http://www.amkhamry.cz/?foravil=%D8%A7%D9%84%D9%87%D9%8A%D8%A6%D8%A9-%D8%A7%D9%84%D8%B4%D8%B1%D8%B9%D9%8A%D8%A9-%D9%84%D9%84%D8%A8%D9%86%D9%83-%D8%A7%D9%84%D8%A7%D9%87%D9%84%D9%8A-%D8%AA%D8%AC%D8%A7%D8%B1%D9%87-%D8%A7%D9%84%D8%A7%D8%B3%D9%87%D9%85&85f=68 الهيئة الشرعية للبنك الاهلي تجاره الاسهم By Cassidy DeStefano, news editor
Guest speaker and community activist Mossik Hacobian condemned the practice of redlining as “federally-sanctioned apartheid” at the first session of a three-part “Neighborhood Matters” event hosted each semester by Snell Library.
“This series has spotlighted neighborhoods as far-reaching as East Boston and Chinatown and as close as Roxbury and right down the street from Northeastern,” library communications specialist Jennie Robbiano said, adding that the program aims to feature community organizations working toward social justice.
Redlining, or the denial of services to residents of particular areas based on ethnic makeup, is a practice that former Massachusetts Gov. Michael Dukakis, a Democrat, outlawed in the 1970s. The session featured a compilation of clips drawn from the Boston TV News archives from Dukakis’ term to the 1990s, which cut to the heart of issues like poor police performance in minority communities and mortgage gaps dividing white and black neighborhoods.
Hacobian expanded on these conflicts in the discussion following the screening, pointing to the Commonwealth’s legal obligation to provide for all its residents.
“Massachusetts is the only state in the country that has a constitutional right to shelter provision,” Hacobian said. Article XLVII of the state’s constitution names this obligation as a public function.
A veteran of social justice affairs at Columbia University, Hacobian initially came to Boston on a service mission. He played a part in launching the East Boston Community News, which employed reporters like Michael Rezendes, now a Pulitzer Prize winner on the Boston Globe’s Spotlight Team.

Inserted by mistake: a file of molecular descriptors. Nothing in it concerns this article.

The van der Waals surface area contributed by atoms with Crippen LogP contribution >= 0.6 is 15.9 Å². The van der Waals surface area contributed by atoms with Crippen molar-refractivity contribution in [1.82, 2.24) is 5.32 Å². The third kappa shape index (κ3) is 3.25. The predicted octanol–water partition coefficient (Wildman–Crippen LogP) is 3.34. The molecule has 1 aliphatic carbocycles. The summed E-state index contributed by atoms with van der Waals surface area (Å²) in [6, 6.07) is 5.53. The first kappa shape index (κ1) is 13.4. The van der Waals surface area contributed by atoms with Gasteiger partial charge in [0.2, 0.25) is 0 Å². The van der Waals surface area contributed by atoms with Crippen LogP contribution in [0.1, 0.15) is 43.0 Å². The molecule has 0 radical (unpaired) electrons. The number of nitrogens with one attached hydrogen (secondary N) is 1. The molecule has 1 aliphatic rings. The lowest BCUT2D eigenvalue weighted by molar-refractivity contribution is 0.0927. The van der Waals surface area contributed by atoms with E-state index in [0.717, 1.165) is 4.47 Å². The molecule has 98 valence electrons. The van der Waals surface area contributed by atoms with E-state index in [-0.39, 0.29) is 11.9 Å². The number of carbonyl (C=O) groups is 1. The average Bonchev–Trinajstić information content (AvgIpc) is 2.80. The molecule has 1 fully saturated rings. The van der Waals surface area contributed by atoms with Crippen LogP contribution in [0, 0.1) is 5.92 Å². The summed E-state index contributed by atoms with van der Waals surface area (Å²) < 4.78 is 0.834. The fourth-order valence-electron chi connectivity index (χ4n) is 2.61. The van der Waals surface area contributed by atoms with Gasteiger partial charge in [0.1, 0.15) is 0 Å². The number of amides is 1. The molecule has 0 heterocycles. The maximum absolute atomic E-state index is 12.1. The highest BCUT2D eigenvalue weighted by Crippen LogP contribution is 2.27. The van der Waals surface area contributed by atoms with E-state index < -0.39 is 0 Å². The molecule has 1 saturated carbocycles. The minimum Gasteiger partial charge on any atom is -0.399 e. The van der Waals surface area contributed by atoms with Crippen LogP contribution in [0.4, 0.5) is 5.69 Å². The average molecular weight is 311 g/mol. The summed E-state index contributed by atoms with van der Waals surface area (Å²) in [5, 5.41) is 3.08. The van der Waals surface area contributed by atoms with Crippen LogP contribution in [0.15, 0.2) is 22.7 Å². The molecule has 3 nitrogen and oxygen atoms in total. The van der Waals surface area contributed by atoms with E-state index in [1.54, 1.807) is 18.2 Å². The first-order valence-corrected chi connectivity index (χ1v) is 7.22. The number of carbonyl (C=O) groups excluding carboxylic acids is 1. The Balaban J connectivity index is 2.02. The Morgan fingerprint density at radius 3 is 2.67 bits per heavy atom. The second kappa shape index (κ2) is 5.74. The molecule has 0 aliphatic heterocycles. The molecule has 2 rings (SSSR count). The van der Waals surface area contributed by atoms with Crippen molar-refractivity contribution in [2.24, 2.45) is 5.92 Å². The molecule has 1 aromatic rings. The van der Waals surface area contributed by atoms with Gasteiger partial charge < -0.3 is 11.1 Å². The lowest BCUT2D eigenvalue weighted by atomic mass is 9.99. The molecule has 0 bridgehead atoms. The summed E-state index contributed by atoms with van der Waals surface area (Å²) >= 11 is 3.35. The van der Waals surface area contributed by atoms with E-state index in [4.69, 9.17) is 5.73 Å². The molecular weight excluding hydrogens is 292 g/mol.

“I’ve been very fortunate to have the opportunity to align my values and principles with causes that allow me to do what I always set out to do,” Hacobian said.
Although he focuses much of his attention on regional initiatives through nonprofit group Higher Ground Boston, Hacobian also urged the Northeastern University (NU) community specifically to take note of the racial discrepancies that exist on the outskirts of university property.
“When International Village (IV) first opened, I would drive past it every day and see this enclosed safe space for students, yet the housing development across the street provided a contrast that was just jarring,” he said.
Roxbury, the neighborhood that shares Tremont Street with IV, was one of the focal points of the presentation along with Dorchester, areas known to house predominantly black communities, Robbiano said.
Community members from both NU and the Greater Boston Area weighed in on how to better track progress and boost awareness for housing discrimination after Hacobian’s address. Marty Blatt, department chair of NU’s graduate program for public history, said that one way to accomplish this is to immerse students in urban development initiatives.
“As the speaker was saying, there is a terrible disparity between wealth and poverty in Boston even as the city is supposedly thriving,” he said. “The way to address this is for more people to directly learn what is in fact going on in neighborhoods.”
Blatt said his department is involved in a national collaboration called the Humanities Action Lab, currently based at The New School in Manhattan. The institution is hosting a national exhibit called “States of Incarceration,” which he said focuses on “the new Jim Crow” and the rise in the prison population of black and Latino men. The exhibit, set to arrive in Boston in 2018, is one outlet suited for directly affecting social justice; it is the type of precedent that Blatt hopes will inspire students to implement change on a more local level.
“I’d like to see our students do work related to the content in these series, which is largely focused on far-reaching urban issues,” he said.
In an area where 75 percent of minority residents are centered in 14 main communities, Hacobian said there is room for improvement.
“Boston is wonderful,” he said. “We just have to find a way to share that bounty so that everyone can remain here.
The next “Neighborhood Matters” event – “La Defensa de La Tierra and Villa Victoria” which focuses on Boston’s South End – will take place on April 6 followed by “A History of Boston in 50 Artifacts” featuring finds from the Big Dig tunnel project on April 19.
Photo by Robert Smith